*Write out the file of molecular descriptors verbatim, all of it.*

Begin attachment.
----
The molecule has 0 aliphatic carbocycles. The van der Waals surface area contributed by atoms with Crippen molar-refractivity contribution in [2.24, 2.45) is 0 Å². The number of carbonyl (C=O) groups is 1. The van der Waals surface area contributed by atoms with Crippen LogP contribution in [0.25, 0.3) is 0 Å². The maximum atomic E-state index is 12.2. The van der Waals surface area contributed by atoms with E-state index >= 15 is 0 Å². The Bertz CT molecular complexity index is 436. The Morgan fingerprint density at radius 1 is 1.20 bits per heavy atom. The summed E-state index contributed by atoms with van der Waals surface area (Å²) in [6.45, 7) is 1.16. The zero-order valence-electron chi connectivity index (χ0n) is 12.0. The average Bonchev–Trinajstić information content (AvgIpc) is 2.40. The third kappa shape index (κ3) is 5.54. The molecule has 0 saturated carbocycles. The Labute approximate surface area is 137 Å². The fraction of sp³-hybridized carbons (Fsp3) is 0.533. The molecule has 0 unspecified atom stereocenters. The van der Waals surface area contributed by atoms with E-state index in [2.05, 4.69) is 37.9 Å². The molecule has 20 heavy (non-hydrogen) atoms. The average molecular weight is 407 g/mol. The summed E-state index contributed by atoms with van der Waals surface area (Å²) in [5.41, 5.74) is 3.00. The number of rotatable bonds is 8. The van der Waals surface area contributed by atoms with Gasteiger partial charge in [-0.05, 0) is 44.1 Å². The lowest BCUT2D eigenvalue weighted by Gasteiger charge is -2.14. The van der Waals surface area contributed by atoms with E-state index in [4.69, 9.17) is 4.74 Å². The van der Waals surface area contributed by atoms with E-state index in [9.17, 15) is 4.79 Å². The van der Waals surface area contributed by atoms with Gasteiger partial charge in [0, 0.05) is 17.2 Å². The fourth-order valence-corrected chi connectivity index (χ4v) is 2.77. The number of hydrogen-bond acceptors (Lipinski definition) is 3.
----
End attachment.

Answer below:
The molecule has 0 aliphatic carbocycles. The van der Waals surface area contributed by atoms with Crippen molar-refractivity contribution in [2.24, 2.45) is 0 Å². The number of carbonyl (C=O) groups is 1. The van der Waals surface area contributed by atoms with Crippen LogP contribution in [0.25, 0.3) is 0 Å². The maximum atomic E-state index is 12.2. The van der Waals surface area contributed by atoms with E-state index >= 15 is 0 Å². The Bertz CT molecular complexity index is 436. The Morgan fingerprint density at radius 1 is 1.20 bits per heavy atom. The summed E-state index contributed by atoms with van der Waals surface area (Å²) in [6.45, 7) is 1.16. The zero-order valence-electron chi connectivity index (χ0n) is 12.0. The average Bonchev–Trinajstić information content (AvgIpc) is 2.40. The third kappa shape index (κ3) is 5.54. The molecule has 0 saturated carbocycles. The Labute approximate surface area is 137 Å². The fraction of sp³-hybridized carbons (Fsp3) is 0.533. The molecule has 0 unspecified atom stereocenters. The van der Waals surface area contributed by atoms with E-state index in [2.05, 4.69) is 37.9 Å². The molecule has 20 heavy (non-hydrogen) atoms. The average molecular weight is 407 g/mol. The summed E-state index contributed by atoms with van der Waals surface area (Å²) in [5.41, 5.74) is 3.00. The number of rotatable bonds is 8. The van der Waals surface area contributed by atoms with Gasteiger partial charge in [-0.05, 0) is 44.1 Å². The lowest BCUT2D eigenvalue weighted by Gasteiger charge is -2.14. The van der Waals surface area contributed by atoms with E-state index in [4.69, 9.17) is 4.74 Å². The van der Waals surface area contributed by atoms with E-state index in [9.17, 15) is 4.79 Å². The van der Waals surface area contributed by atoms with Gasteiger partial charge in [0, 0.05) is 17.2 Å². The fourth-order valence-corrected chi connectivity index (χ4v) is 2.77. The number of hydrogen-bond acceptors (Lipinski definition) is 3.